As Kyiv intensifies its calls for longer-range weaponry from the West to help it fight back in the Donbas region, Russian forces are stepping up their assault on the Ukrainian city of Sievierodonetsk, after claiming to have captured the nearby rail hub of Lyman.
Slow, solid Russian gains in recent days point to a subtle momentum shift in the war, now in its fourth month.
The invading forces appear close to seizing all of the Luhansk region of Donbas, one of the more modest war goals the Kremlin set after abandoning its assault on Kyiv in the face of Ukrainian resistance.
On Saturday, local time, Russia's Defence Ministry said its troops and allied separatist forces were now in full control of Lyman, the site of a railway junction, west of the Siverskyi Donets River in the Donetsk region that neighbours Luhansk.
Ukraine's train system has ferried arms and evacuated citizens through Lyman, a key railway hub in the country's east.
Control of that hub also would give Russia's military another foothold in the region. It already has bridges for troops and equipment to cross the Siverskiy Donets river, which has so far impeded the Russian advance into the Donbas.
However, Ukraine's Deputy Defence Minister, Hanna Malyar, said the battle for Lyman continued.
Sievierodonetsk — which lies some 60 kilometres from Lyman on the eastern side of the river, and the largest Donbas city still held by Ukraine — was under heavy assault from the Russians, according to Ukrainian police, who posted on social media on Saturday: "Sievierodonetsk is under constant enemy fire".
Russian artillery was also shelling the Lysychansk-Bakhmut road, which Russia must take to close a pincer movement and encircle Ukrainian forces.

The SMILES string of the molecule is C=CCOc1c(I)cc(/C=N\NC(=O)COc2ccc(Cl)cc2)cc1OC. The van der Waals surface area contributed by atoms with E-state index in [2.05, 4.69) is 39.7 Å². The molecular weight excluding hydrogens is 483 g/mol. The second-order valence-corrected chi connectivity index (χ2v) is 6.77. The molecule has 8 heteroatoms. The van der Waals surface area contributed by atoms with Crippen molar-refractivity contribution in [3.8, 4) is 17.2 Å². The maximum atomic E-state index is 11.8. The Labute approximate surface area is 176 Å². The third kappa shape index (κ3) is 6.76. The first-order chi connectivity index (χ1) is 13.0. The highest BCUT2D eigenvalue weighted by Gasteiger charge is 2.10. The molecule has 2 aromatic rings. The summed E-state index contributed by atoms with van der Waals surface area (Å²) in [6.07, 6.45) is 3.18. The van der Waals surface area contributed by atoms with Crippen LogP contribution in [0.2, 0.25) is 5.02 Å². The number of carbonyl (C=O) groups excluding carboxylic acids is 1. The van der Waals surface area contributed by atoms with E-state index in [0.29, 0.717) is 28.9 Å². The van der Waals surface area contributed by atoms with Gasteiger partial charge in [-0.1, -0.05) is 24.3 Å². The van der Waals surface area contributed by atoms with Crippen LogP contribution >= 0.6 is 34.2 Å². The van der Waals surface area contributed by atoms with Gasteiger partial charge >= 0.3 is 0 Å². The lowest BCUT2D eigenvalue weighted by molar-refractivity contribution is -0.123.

"There was significant destruction in Lysychansk," police said.
On Friday, the governor of Luhansk — which, along with Donetsk, comprises the Donbas — said Russian troops had already entered Sievierodonetsk.
Ukrainian troops may have to retreat from the city to avoid capture, Governor Serhiy Gaidai said.
It was not clear whether they had begun to pull out on Saturday.
On Saturday, Ukraine's General Staff said that multiple Russian strikes had hit communities and infrastructure near Kharkiv, the country's second-largest city.
A solar power station in the region was badly damaged after an apparent missile strike, a Reuters photographer said.
'Donbas will be Ukranian', Zelenskyy says
Also on Saturday, Ukrainian presidential adviser and peace talks negotiator Mykhailo Podolyak repeated a call for deliveries of US-made long-range multiple-rocket launchers.
US officials told Reuters such systems were actively being considered, with a decision possible in coming days.
"It is hard to fight when you are attacked from 70 km away and have nothing to fight back with. Ukraine can return Russia behind the Iron Curtain, but we need effective weapons for that," Mr Podolyak tweeted.
President Volodymyr Zelenskyy remained defiant in his nightly address to Ukrainians.
"If the occupiers think that Lyman and Sievierodonetsk will be theirs, they are wrong. Donbas will be Ukrainian," Mr Zelenskyy said.
In a television interview, Mr Zelenskyy said he believed Russia would agree to talks if Ukraine could recapture all the territory it has lost since the invasion began on February 24.